Cannes Day 9: Loving ‘Captain Fantastic’

 

The family in "Captain Fantastic," dressed up for a funeral in their own peculiar way.

The family in “Captain Fantastic,” dressed up for a funeral in their own peculiar way.

U.S. director Matt Ross has a winner in his Un Certain Regard entry at Cannes, “Captain Fantastic.”

The movie stars Viggo Mortensen as Ben, a left-wing father who is raising his family in the wilds of the Pacific Northwest, where he’s home-schooling them in the ways of anti-capitalist, anti-fascist thought. His big hero is Noam Chomsky, and the family celebrates Noam Chomsky Day rather than Christmas. All the kids long for a serrated gutting knife, knowing that they’ll one day be required to stalk a deer and kill it, thus becoming a grownup.

These kids are smart. They’re physically fit. They can survive in the wilderness. And they have elaborate routines to fill their day, with plenty of reading time. Even the young ones are reading books like Dostoevsky’s “The Brothers Karamazov.” And one young woman is reading “Lolita” and being asked to analyze its morality, especially that of the older man who seduces the young girl.

It’s fascinating to watch, but you begin to wonder where the mother is. It turns out that she has a bipolar disorder and has moved back in with her parents in the American Southwest. But even this attempt to seek treatment doesn’t work, and she ends up slashing her wrists.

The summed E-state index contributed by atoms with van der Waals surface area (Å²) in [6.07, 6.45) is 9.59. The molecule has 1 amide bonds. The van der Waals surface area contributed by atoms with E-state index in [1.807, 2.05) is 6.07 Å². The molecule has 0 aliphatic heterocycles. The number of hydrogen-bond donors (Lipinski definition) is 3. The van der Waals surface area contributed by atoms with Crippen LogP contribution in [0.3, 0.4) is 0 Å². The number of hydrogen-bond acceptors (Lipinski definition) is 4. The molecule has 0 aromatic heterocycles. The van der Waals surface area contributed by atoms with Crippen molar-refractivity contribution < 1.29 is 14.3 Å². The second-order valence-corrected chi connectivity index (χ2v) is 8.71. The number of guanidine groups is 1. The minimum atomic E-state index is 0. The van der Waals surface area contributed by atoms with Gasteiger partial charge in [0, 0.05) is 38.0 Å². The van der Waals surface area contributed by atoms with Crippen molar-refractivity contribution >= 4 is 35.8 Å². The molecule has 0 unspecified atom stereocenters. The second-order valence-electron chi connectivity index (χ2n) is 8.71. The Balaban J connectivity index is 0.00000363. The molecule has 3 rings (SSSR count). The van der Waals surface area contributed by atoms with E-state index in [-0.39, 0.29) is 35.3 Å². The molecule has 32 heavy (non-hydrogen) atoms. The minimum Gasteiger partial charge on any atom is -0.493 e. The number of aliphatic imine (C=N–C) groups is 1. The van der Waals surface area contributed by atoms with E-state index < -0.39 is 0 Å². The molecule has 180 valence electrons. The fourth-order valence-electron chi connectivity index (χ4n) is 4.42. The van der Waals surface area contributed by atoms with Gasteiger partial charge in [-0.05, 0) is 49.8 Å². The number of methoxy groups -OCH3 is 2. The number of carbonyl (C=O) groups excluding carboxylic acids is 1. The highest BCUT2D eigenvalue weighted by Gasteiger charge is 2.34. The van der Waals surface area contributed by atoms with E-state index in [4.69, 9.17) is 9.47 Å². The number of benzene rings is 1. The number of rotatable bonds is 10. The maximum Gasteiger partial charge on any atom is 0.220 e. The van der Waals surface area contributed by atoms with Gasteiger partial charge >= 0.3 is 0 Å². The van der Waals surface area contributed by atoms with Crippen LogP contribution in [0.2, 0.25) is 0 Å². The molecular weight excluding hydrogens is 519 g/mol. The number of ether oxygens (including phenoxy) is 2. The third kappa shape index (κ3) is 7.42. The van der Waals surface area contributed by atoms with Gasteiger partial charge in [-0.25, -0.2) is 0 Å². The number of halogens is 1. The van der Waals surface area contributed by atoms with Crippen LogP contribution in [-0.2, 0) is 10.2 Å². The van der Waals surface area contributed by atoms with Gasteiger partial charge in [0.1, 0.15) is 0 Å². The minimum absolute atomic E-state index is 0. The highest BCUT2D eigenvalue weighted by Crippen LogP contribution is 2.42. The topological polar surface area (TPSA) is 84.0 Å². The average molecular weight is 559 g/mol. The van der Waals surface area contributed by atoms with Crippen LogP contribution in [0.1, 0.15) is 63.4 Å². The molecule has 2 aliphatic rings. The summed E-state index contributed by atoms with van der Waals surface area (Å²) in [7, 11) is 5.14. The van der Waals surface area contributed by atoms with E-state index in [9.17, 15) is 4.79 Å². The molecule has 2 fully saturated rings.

Ben tells his children the truth, and they’re devastated, of course. But Ben and his merry troupe decide that they must attend the mother’s funeral, so they hop into an old bus and begin venturing out into civilization. And that’s where the real fun begins, as the children marvel at everyone being overweight.

The movie strikes a delicate balance between some of the children who are fascinated by video games and others who are fascinated by the variety of choices at a restaurant. But the most touching moments involve the oder son, Bo (George Mackay), who has no idea how to respond to a young woman’s flirting. It reveals what the kids have been missing, and it’s a beautifully handled scene.

The big problem for the family is this: the mother’s parents, played by Frank Langella and Ann Dowd, want to have a proper funeral and traditional burial for their daughter. But Ben has his wife’s will, and she wants to be cremated and have her ashes flushed down a public toilet. This doesn’t sit well with the parents, of course.

So the oddball family arrives at the funeral, in the scene pictured above, and fireworks ensue.

Ross not only directs but also wrote the screenplay. And it’s wonderfully funny, full or little kids quoting philosophers and the great thinkers of the past. It makes you wonder about our educational system, even while making you also wonder about the merits of raising children in the wilderness — far from the socializing influences of public or private school.

Whatever your views, the dialogue is crisp, and the performances are wonderful, even from the little kids. There’s full frontal nudity, so this isn’t for the whole family. It is, however, a perfect film for anyone who questions the values of consumer culture.

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